Eldersfield Lawn CofE Primary School

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About Eldersfield Lawn CofE Primary School


Name Eldersfield Lawn CofE Primary School
Website http://www.eldersfieldlawn.worcs.sch.uk
Inspections
Ofsted Inspections
Headteacher Miss Sarah Hindle
Address Corse Lawn, GLOUCESTER, GL19 4LZ
Phone Number 01452780309
Phase Primary
Type Voluntary controlled school
Age Range 4-11
Religious Character Church of England
Gender Mixed
Number of Pupils 104
Local Authority Worcestershire
Highlights from Latest Inspection

What is it like to attend this school?

The school is rapidly improving since the current headteacher was appointed after it declined following the last inspection. Pupils enjoy coming to school and speak about it with pride and enthusiasm. The school wants all pupils to succeed, whatever challenges individuals may face, and they do.

Pupils achieve well in reading, writing and mathematics. The focus on early reading ensures all pupils do well in phonics.

In addition to revising the school curriculum, the school has made sure that the range of wider enrichment opportunities continues to be very extensive.

These include rugby coaching with international players and designing a large unicorn head with... a local artist for the re-enactment of the battle of Tewkesbury. All pupils are included in school performances throughout the year. Older pupils are currently rehearsing for a production of 'Shakespeare Rocks'.

Pupils live up to the school motto of LIFE 'living and inspiring futures for everybody'. Their behaviour in school is exemplary and their attendance is improving strongly. Pupil governors lead by example, helping to choose and design the new playground equipment.

Pupils feel safe and know how to keep themselves safe. There is always an adult to talk to.

What does the school do well and what does it need to do better?

When the current headteacher was appointed, there was a lot to do around curriculum design and subject leadership.

The school fully engaged in support from the local authority and diocese to secure rapid improvements, accurately identifying the key actions required. The school has now put an ambitious and well-sequenced curriculum in place, with a wide range of subjects backed up by significant enrichment experiences. Some aspects have been implemented more recently and will need time to be further embedded.

Parents are overwhelmingly positive about the improvements secured.

A reorganisation of staff roles has been timely in ensuring that leaders are well matched to the areas they are responsible for. Much has been done to enhance leaders' skills.

However, in some subjects, leadership is new and still developing. Leaders check how well pupils are doing, but there is more to do in some subjects and in early years for leaders to analyse any gaps in pupils' learning or further changes needed to the curriculum.

The redesigned reading curriculum is now well embedded.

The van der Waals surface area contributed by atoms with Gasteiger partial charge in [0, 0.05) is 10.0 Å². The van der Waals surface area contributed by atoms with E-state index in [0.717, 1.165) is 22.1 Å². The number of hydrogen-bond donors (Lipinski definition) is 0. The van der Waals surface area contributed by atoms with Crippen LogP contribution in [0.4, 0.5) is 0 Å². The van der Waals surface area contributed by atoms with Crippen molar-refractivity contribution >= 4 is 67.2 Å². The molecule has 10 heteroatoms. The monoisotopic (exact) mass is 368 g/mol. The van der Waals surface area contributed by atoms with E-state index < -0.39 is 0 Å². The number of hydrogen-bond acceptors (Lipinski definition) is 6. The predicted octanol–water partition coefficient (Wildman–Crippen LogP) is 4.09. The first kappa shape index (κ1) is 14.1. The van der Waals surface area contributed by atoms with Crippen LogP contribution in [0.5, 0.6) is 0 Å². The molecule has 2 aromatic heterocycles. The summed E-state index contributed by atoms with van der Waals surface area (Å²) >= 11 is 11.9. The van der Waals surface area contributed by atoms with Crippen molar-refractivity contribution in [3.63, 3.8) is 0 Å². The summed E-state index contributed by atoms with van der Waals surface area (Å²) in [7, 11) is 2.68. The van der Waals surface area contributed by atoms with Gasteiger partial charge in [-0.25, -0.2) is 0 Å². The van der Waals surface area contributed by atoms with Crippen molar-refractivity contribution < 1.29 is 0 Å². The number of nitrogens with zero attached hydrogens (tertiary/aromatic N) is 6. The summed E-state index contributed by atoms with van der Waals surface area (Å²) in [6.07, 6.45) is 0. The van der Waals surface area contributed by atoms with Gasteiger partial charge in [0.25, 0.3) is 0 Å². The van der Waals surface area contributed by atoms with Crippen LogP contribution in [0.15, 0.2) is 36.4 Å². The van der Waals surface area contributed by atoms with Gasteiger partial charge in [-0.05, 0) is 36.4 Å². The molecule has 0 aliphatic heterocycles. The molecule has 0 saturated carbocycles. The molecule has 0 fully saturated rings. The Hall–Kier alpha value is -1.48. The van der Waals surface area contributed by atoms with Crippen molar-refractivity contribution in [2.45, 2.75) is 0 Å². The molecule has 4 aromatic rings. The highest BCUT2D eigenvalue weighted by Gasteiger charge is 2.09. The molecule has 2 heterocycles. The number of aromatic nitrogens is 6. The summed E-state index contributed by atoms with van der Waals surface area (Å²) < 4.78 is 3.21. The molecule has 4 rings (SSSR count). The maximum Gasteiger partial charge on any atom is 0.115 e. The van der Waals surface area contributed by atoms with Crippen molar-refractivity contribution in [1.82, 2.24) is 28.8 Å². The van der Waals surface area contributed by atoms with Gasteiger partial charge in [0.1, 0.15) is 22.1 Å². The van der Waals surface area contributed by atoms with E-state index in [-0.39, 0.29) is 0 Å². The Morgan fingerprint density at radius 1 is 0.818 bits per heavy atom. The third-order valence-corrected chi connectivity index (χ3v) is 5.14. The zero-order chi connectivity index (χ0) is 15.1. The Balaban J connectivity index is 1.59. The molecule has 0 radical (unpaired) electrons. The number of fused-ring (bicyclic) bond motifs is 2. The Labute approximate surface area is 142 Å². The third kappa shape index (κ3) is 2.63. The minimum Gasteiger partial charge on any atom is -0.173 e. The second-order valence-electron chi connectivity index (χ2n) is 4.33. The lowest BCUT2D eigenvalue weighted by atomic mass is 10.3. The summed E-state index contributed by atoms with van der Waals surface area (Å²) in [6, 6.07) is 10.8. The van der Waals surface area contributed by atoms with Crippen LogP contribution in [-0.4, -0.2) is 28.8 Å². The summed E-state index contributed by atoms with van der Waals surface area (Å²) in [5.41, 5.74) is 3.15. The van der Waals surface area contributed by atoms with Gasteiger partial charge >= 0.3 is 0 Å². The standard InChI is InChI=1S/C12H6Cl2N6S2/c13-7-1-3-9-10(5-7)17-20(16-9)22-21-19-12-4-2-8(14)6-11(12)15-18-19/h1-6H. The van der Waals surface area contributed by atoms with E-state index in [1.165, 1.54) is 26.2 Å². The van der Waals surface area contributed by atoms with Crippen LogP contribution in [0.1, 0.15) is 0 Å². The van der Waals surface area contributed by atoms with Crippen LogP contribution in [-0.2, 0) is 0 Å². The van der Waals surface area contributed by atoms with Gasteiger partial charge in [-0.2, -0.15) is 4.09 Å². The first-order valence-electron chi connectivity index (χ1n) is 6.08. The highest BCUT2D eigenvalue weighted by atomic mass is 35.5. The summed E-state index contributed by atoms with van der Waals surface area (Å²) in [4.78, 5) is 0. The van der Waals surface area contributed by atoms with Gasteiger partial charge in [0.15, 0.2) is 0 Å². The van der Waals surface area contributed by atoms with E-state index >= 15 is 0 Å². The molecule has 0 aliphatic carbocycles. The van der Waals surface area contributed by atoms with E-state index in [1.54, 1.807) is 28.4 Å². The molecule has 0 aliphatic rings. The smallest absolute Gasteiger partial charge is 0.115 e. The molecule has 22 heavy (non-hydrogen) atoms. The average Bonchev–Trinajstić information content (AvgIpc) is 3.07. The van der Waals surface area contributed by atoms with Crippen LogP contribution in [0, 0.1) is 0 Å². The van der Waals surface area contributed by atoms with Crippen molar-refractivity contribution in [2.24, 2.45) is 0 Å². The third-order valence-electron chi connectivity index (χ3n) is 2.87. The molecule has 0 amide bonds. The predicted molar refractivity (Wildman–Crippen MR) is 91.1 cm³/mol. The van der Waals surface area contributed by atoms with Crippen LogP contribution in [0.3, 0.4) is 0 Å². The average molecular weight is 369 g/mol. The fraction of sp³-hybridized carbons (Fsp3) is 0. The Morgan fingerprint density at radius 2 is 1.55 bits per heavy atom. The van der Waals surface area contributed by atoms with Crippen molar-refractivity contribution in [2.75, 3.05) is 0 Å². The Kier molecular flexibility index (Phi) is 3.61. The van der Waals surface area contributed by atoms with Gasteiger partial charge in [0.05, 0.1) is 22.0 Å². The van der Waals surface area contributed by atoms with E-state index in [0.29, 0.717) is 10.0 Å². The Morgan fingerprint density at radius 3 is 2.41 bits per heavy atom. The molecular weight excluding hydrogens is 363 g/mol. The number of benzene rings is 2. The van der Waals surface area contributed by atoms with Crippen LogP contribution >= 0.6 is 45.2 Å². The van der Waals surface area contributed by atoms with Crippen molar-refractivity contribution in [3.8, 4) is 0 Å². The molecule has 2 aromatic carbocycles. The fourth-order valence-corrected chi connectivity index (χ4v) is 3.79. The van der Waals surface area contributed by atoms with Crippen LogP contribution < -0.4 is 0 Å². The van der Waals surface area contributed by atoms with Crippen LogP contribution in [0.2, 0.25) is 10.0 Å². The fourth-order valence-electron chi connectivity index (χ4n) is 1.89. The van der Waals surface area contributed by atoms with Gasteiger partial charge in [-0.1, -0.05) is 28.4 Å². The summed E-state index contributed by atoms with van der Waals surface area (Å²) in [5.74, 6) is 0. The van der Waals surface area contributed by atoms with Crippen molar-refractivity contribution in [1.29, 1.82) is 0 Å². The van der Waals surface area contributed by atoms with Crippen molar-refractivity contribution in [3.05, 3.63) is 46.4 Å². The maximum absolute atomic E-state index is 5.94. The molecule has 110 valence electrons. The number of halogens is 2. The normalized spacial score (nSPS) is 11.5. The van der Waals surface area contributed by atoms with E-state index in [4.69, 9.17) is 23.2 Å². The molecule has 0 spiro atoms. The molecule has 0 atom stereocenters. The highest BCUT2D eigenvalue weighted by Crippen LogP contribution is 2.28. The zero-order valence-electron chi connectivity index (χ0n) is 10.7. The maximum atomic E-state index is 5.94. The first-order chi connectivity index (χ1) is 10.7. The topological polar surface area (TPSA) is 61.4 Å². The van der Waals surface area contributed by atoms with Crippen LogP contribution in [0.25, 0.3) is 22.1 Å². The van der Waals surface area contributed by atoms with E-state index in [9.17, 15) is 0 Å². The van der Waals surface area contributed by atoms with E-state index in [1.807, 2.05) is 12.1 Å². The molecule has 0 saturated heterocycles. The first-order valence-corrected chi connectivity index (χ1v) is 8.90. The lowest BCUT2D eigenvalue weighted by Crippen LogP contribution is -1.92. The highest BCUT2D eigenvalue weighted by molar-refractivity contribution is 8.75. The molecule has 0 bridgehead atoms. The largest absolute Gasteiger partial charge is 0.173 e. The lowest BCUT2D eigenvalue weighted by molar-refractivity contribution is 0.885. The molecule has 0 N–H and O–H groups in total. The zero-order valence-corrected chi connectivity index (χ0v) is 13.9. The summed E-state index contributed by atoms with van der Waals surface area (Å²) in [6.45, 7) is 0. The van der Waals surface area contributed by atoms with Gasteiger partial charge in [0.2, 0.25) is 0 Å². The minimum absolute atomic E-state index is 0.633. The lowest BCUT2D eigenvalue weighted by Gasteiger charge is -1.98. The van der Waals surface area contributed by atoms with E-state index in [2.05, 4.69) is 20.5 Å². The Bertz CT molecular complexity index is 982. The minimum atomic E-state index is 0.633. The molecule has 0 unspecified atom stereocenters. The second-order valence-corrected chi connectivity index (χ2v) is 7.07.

The school has ensured that there is a suitable phonics programme in place which is taught consistently well by teachers and teaching assistants. Consequently, all pupils, including those who find reading difficult or are at an early stage of learning to read, are developing the skills and confidence they need to be fluent readers.

The implementation of the mathematics curriculum is well established.

For example, pupils in Reception are able to divide eggs equally across two nests and use accurate mathematical terms to describe their work, using terms such as 'odd', 'even' and 'left over'. The art curriculum enables pupils to build progressively on previous learning. Children in Reception were able to paint in the style of Van Gogh, while older pupils could confidently discuss Seurat's pointillism style and evaluate different perspective techniques employed by Constable.

Throughout their learning, there is a strong focus on pupils using more challenging vocabulary.

There is a small but growing number of pupils with special educational needs and/or disabilities. These pupils are fully included and engaged in lessons, where teachers make suitable adaptions to help them access the work of the class.

Pupils take on a very wide range of responsibilities in school. They submit application letters for roles as helpers, for example in sports and music, on the playground and in assemblies. There are numerous experiences to bring learning to life.

The incubator in early years enables children to see chicks hatching. Pupils encounter a greater diversity than exists in school. This includes a trip to London and a visit to a Hindu temple in Birmingham as part of their studies in religious education.

Pupils demonstrate respect for those with different backgrounds and beliefs.

In a small school, all staff have to take on multiple roles. Most staff spoken to said leaders help them to manage their workload well, with sufficient time given for their areas of responsibility.

Governors provide effective support and challenge to leaders. This helps them to have an accurate view of the school's strengths and areas for improvement.

Safeguarding

The arrangements for safeguarding are effective.

What does the school need to do to improve?

(Information for the school and appropriate authority)

• Some subject changes to the curriculum have been recent. This means that the impact on pupils' learning is not as well established as it is in other subjects. Leaders should ensure that the curriculum enables pupils to achieve consistently well across all subjects.

• Some subject leadership is new. As a result, checks on gaps in learning or where changes to the curriculum are needed are not fully developed. Leaders should ensure that subject leaders are consistent in carrying out their roles to identify and address any curriculum improvements that are needed.


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